No, Thank You

I am slowly learning that most things in the world can be solved with a simple “No, thank you.”
“Would you like to eat pureed peas?”
“No, thank you.”
“Would you like to continue to be at war?”
“No, thank you.”
It all sounds very civilized and polite.  And really, it’s much more pleasant to respond with a jovial “no, thank you” rather than a more abrupt “are you out of your effing mind?!’  Honestly, which one would you rather hear?
So we’ve all been working with Jadon and Jordan on manners.  And, being typical 4-year-old boys, I am proud to say that they have impeccable manners.  In fact, picture Miss Manners herself.  Except picture her, say…if she were to stub her toe on the edge of the table, accidentally hit her thumb with a hammer, and then follow all that up with a good ol’ smack to the fanny by that creepy Mr. Rogers guy.  (My point is that she might eventually start to lose some of her cool.)  And the boys, well, they are…how you say…a little rough around the edges.
But Jadon’s latest maneuver has been successful in getting him out of just about anything because it’s just so darn funny.  We’ve been brushing up on the ol’ manners lately because we occasionally enjoy going in public, and it’s more enjoyable if we aren’t on the receiving end of dagger-stares from strangers everywhere we go.  So we try to make nice children.  (Doesn’t always work, but we try.)
So, Jadon’s scheme goes a little something like this:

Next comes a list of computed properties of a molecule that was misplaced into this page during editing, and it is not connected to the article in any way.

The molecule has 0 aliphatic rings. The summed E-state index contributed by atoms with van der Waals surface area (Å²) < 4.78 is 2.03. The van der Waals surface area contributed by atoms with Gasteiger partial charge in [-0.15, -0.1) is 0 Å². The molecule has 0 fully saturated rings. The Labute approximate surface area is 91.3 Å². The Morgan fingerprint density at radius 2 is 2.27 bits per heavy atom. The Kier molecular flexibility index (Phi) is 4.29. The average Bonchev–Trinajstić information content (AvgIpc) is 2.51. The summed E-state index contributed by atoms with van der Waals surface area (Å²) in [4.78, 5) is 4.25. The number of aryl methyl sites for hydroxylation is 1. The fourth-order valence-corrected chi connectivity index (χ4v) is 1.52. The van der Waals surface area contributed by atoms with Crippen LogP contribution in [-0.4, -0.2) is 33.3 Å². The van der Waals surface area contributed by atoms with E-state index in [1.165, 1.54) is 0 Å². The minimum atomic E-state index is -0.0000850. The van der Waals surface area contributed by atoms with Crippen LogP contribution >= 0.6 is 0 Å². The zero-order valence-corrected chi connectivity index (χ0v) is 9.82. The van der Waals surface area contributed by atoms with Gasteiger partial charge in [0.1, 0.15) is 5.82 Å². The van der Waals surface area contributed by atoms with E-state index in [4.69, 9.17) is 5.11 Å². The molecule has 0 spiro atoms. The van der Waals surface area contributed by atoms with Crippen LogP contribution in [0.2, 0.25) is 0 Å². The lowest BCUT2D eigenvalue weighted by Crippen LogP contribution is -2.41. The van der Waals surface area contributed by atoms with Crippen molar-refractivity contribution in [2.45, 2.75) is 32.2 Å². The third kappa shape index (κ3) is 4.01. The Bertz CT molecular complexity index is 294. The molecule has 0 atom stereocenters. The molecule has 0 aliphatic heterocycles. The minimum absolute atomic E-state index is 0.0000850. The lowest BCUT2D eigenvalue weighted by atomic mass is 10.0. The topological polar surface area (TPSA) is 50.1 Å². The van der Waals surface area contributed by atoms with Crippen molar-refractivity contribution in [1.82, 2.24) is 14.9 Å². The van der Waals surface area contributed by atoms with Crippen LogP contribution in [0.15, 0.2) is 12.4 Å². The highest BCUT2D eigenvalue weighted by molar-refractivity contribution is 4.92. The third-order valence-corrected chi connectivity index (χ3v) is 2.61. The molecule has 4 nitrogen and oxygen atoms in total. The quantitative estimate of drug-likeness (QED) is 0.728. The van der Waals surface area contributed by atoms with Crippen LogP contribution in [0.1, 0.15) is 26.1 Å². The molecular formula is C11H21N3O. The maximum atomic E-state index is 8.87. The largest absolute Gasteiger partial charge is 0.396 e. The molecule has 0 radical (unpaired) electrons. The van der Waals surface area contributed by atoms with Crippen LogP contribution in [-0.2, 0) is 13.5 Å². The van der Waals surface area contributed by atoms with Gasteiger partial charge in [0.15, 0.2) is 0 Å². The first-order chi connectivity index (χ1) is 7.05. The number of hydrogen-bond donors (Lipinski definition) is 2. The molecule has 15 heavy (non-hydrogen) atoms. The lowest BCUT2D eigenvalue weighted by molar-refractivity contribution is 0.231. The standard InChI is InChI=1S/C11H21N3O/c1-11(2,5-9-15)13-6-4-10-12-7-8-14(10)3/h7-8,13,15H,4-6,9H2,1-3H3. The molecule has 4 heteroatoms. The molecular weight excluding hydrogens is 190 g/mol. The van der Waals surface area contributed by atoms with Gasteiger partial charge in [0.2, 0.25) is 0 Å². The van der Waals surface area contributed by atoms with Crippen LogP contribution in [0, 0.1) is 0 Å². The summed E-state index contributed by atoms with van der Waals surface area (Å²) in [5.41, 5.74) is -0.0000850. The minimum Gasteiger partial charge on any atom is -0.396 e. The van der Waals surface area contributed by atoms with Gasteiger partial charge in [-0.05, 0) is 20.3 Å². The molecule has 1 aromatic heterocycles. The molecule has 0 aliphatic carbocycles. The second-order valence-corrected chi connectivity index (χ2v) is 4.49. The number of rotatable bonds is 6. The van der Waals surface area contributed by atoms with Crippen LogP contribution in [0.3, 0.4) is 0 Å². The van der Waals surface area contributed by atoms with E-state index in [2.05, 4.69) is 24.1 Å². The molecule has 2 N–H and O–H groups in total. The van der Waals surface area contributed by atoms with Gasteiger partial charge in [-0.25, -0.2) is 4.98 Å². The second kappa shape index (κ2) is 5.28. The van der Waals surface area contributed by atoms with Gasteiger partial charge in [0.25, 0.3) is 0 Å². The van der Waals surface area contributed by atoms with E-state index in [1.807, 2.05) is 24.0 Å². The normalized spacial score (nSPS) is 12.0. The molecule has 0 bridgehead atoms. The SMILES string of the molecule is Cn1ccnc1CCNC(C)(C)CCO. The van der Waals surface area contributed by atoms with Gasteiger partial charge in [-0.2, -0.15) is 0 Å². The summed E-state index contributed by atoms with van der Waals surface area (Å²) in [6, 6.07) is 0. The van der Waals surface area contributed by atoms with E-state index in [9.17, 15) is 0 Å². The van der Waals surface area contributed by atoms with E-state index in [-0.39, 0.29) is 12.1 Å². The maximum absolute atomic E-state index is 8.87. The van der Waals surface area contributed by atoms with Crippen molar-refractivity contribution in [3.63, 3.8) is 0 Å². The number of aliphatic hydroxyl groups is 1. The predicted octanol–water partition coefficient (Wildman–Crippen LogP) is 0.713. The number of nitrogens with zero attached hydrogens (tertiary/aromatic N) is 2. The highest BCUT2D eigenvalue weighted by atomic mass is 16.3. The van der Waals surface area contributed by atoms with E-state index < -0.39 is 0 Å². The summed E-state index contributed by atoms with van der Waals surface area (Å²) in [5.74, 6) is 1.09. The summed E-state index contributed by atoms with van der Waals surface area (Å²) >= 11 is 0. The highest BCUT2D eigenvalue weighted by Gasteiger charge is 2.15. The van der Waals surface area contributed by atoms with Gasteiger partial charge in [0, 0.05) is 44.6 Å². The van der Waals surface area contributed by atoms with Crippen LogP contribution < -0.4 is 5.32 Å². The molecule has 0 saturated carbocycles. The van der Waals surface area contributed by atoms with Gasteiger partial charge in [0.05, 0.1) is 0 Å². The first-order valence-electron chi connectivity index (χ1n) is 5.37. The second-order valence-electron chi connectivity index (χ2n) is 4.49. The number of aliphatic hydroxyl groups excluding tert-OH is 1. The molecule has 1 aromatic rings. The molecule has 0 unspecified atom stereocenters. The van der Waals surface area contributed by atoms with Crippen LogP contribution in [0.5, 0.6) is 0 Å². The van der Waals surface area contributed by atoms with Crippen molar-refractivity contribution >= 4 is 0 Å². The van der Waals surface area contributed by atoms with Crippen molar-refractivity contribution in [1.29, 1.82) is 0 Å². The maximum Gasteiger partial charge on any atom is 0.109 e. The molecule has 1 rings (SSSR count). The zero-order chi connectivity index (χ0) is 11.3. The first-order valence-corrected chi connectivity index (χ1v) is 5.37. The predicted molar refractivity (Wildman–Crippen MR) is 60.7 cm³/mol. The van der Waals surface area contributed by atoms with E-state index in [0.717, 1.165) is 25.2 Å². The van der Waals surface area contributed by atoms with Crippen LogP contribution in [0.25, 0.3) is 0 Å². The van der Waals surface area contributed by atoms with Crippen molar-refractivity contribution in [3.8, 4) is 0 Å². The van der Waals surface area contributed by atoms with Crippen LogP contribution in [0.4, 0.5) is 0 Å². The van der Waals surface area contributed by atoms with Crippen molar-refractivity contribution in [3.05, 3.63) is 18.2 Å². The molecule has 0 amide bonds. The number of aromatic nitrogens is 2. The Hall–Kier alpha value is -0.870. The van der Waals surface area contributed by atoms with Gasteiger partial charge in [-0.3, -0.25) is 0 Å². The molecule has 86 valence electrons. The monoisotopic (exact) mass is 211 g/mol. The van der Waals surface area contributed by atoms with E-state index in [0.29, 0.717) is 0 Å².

Us:  Hey, boys, it’s time for bed.
Jadon:  No, thank you.  (In 4-year-old, I’m pretty sure this translates to ‘buzz off’ or something similar.)
Us:  Let’s take a bath since we’ve been outside playing.
Jadon:  No, thank you.  (Again, ‘buzz off, stupid adults.’)
So.  He is flat out refusing to do what we ask, but he’s darn polite about it.
Then there are also the wrestling matches between the two boys.  Well, usually it’s Jordan who goes up and sits on top of Jadon.  Jadon will then shout, “Get off of me, pleeeeeaaase!”  Which is lovely, except for the fact that he says this as he’s flinging his brother off of him and body slamming him into the floor.  Once again, trés polite, but just a smidge on the not-quite-what-we-were-looking-for side.
I don’t know, but this seems to be working for him, so I’m thinking that if you can’t beat ‘em, join ‘em.  I’m considering this approach in my next several conversations:
My boss:  I need you to complete that project.
Me:  No, thank you.  (Of course, accompanied by a sweet-as-can-be smile.)
My husband:  We really need to watch the budget this month because we have a lot of things coming up.
Me:  No, thank you.  (Again, lovely smile to accompany the polite ‘buzz off’ statement.)
I like my new approach to life.  And if all else fails, I’ll just scream at everyone, “Leave me alone, PLEEEEAASSEEE!”—as I cover my ears and stomp my feet.  Hey, if it works for the 4-year-old, it’ll work for me.

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